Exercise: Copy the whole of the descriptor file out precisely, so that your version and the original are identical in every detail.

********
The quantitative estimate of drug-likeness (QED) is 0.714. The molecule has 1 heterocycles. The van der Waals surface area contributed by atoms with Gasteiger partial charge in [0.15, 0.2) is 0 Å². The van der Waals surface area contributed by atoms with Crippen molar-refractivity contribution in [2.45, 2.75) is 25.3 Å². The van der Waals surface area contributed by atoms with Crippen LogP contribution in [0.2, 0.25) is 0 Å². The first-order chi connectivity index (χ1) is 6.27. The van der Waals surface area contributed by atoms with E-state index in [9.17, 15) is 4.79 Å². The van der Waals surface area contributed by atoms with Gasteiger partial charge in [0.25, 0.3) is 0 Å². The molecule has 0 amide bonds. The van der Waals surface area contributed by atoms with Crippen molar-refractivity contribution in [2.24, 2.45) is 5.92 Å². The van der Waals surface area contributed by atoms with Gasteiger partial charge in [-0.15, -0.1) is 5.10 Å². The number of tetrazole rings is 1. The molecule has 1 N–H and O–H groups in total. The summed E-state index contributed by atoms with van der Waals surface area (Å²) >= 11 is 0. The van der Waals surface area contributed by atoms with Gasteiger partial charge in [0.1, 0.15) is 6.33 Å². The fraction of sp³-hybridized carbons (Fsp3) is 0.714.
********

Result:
The quantitative estimate of drug-likeness (QED) is 0.714. The molecule has 1 heterocycles. The van der Waals surface area contributed by atoms with Gasteiger partial charge in [0.15, 0.2) is 0 Å². The van der Waals surface area contributed by atoms with Crippen molar-refractivity contribution in [2.45, 2.75) is 25.3 Å². The van der Waals surface area contributed by atoms with Crippen LogP contribution in [0.2, 0.25) is 0 Å². The first-order chi connectivity index (χ1) is 6.27. The van der Waals surface area contributed by atoms with E-state index in [9.17, 15) is 4.79 Å². The van der Waals surface area contributed by atoms with Gasteiger partial charge in [0.25, 0.3) is 0 Å². The molecule has 0 amide bonds. The van der Waals surface area contributed by atoms with Crippen molar-refractivity contribution in [2.24, 2.45) is 5.92 Å². The van der Waals surface area contributed by atoms with Gasteiger partial charge in [-0.15, -0.1) is 5.10 Å². The number of tetrazole rings is 1. The molecule has 1 N–H and O–H groups in total. The summed E-state index contributed by atoms with van der Waals surface area (Å²) >= 11 is 0. The van der Waals surface area contributed by atoms with Gasteiger partial charge in [0.1, 0.15) is 6.33 Å². The fraction of sp³-hybridized carbons (Fsp3) is 0.714.